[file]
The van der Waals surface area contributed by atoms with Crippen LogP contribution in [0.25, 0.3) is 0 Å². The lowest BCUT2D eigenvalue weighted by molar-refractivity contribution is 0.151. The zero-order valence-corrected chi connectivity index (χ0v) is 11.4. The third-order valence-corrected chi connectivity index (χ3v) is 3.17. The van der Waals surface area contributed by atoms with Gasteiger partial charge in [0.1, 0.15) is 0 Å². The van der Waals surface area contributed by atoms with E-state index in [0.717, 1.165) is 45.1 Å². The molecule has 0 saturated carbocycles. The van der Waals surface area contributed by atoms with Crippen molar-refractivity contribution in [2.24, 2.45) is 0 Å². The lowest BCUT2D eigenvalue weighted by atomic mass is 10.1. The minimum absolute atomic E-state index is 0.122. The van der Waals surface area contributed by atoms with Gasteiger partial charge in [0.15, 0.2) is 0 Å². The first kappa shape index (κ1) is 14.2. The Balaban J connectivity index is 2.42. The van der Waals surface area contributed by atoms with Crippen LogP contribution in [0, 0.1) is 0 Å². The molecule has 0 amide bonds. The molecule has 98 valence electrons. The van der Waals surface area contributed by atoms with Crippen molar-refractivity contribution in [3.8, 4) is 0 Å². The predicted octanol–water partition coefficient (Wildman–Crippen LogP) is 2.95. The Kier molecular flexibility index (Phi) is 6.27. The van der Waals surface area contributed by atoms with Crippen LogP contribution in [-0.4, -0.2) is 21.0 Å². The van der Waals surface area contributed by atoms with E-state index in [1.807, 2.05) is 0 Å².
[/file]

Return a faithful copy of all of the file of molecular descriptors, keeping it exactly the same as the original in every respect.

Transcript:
The van der Waals surface area contributed by atoms with Crippen LogP contribution in [0.25, 0.3) is 0 Å². The lowest BCUT2D eigenvalue weighted by molar-refractivity contribution is 0.151. The zero-order valence-corrected chi connectivity index (χ0v) is 11.4. The third-order valence-corrected chi connectivity index (χ3v) is 3.17. The van der Waals surface area contributed by atoms with Gasteiger partial charge in [0.1, 0.15) is 0 Å². The van der Waals surface area contributed by atoms with E-state index in [0.717, 1.165) is 45.1 Å². The molecule has 0 saturated carbocycles. The van der Waals surface area contributed by atoms with Crippen molar-refractivity contribution in [2.24, 2.45) is 0 Å². The lowest BCUT2D eigenvalue weighted by atomic mass is 10.1. The minimum absolute atomic E-state index is 0.122. The van der Waals surface area contributed by atoms with Gasteiger partial charge in [0.15, 0.2) is 0 Å². The first kappa shape index (κ1) is 14.2. The Balaban J connectivity index is 2.42. The van der Waals surface area contributed by atoms with Crippen LogP contribution in [0, 0.1) is 0 Å². The molecule has 0 amide bonds. The molecule has 98 valence electrons. The van der Waals surface area contributed by atoms with Crippen molar-refractivity contribution in [3.8, 4) is 0 Å². The predicted octanol–water partition coefficient (Wildman–Crippen LogP) is 2.95. The Kier molecular flexibility index (Phi) is 6.27. The van der Waals surface area contributed by atoms with Crippen LogP contribution in [-0.4, -0.2) is 21.0 Å². The van der Waals surface area contributed by atoms with E-state index in [1.807, 2.05) is 0 Å².